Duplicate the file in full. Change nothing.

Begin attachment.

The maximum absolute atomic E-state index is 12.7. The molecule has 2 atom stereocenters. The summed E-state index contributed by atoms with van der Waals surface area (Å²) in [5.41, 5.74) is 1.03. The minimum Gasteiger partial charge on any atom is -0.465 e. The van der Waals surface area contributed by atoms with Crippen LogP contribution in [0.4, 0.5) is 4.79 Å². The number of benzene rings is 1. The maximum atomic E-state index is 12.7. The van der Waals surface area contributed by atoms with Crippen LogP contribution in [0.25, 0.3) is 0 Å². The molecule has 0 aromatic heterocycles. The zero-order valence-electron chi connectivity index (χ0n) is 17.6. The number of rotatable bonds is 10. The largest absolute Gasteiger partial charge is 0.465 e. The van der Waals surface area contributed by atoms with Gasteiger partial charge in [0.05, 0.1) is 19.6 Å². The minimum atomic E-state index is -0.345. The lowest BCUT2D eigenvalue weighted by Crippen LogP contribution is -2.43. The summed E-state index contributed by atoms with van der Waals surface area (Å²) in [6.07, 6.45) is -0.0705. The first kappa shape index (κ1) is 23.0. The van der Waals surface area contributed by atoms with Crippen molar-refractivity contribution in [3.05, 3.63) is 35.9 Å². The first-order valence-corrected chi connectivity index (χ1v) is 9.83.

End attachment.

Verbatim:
The maximum absolute atomic E-state index is 12.7. The molecule has 2 atom stereocenters. The summed E-state index contributed by atoms with van der Waals surface area (Å²) in [5.41, 5.74) is 1.03. The minimum Gasteiger partial charge on any atom is -0.465 e. The van der Waals surface area contributed by atoms with Crippen LogP contribution in [0.4, 0.5) is 4.79 Å². The number of benzene rings is 1. The maximum atomic E-state index is 12.7. The van der Waals surface area contributed by atoms with Crippen LogP contribution in [0.25, 0.3) is 0 Å². The molecule has 0 aromatic heterocycles. The zero-order valence-electron chi connectivity index (χ0n) is 17.6. The number of rotatable bonds is 10. The largest absolute Gasteiger partial charge is 0.465 e. The van der Waals surface area contributed by atoms with Gasteiger partial charge in [0.05, 0.1) is 19.6 Å². The minimum atomic E-state index is -0.345. The lowest BCUT2D eigenvalue weighted by Crippen LogP contribution is -2.43. The summed E-state index contributed by atoms with van der Waals surface area (Å²) in [6.07, 6.45) is -0.0705. The first kappa shape index (κ1) is 23.0. The van der Waals surface area contributed by atoms with Crippen molar-refractivity contribution in [3.05, 3.63) is 35.9 Å². The first-order valence-corrected chi connectivity index (χ1v) is 9.83.